Racialicious is a blog about the intersection of race and pop culture. Check out our updates on the latest celebrity gaffes, our no-holds-barred critique of questionable media representations. If you've been on the blog, you know how this Tumblr works, too. Including the moderation policy.
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The idea that that’s what’s driving this strikes me as completely wrong. I mean, first of all, there’s a lot of people grateful that it’s getting covered. Second of all, people forget this- these protests started within minutes and hours of the death of Mike Brown and they started on the street on which Mike Brown was shot and killed, among the whole neighborhood. I talked to an owner of a barber shop on West Florissant who told me; it got to him real quick and before he knew it, everyone had left out the barber shop to go down there, okay? So there was no media at that point. There was no cameras down there. There were people rushing down to the scene. There was a very heated standoff with police as Michael Brown’s body was on the street. That was not people trying to get on camera.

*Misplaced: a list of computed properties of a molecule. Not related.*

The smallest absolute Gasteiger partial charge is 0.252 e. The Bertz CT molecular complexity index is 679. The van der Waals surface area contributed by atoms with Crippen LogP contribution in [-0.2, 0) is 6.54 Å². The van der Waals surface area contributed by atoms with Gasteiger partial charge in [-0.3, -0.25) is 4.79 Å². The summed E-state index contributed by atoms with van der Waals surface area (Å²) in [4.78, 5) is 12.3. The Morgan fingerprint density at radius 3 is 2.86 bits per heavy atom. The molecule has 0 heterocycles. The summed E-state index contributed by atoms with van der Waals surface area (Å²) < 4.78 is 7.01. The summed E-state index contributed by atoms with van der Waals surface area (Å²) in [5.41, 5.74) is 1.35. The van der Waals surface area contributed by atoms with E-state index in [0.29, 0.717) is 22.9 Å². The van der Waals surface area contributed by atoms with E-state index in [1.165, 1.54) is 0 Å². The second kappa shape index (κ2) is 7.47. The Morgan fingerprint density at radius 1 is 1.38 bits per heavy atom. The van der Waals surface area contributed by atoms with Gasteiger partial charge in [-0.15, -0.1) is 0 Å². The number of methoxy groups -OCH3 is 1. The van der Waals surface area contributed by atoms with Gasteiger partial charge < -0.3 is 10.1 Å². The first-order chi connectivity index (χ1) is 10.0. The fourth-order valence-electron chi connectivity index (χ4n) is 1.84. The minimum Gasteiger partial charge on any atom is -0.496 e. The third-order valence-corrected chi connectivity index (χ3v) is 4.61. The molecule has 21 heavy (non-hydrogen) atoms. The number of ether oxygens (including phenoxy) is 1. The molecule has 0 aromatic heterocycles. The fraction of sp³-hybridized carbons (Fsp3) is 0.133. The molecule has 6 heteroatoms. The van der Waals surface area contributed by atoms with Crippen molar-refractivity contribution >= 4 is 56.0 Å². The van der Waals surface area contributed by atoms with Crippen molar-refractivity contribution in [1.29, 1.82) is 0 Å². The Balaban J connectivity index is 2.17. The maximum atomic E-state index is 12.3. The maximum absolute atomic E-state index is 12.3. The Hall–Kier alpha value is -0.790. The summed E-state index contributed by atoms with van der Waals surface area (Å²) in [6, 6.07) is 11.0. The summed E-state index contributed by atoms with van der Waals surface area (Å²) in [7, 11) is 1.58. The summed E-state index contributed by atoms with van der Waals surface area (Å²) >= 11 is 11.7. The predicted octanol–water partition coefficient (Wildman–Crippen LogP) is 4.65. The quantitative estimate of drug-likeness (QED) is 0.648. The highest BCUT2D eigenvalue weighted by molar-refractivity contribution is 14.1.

Chris Hayes, live on msnbc, on Captain Johnson’s claim that the media is instigating protesters to act out. (via iwriteaboutfeminism)

(via emmymik)


Single greatest picture you’ll see all day: The Negro Leagues’ woman pitcher and Little League’s girl pitcher

(via fyeahlilbit3point0)



Get ‘em! John Legend stay woke. 


(via emmymik)



As soon as I saw this on the StarTrek.com Facebook page this morning I cringed, knowing the page has a history of being a haven for bigoted commenters with extraordinarily lax moderation.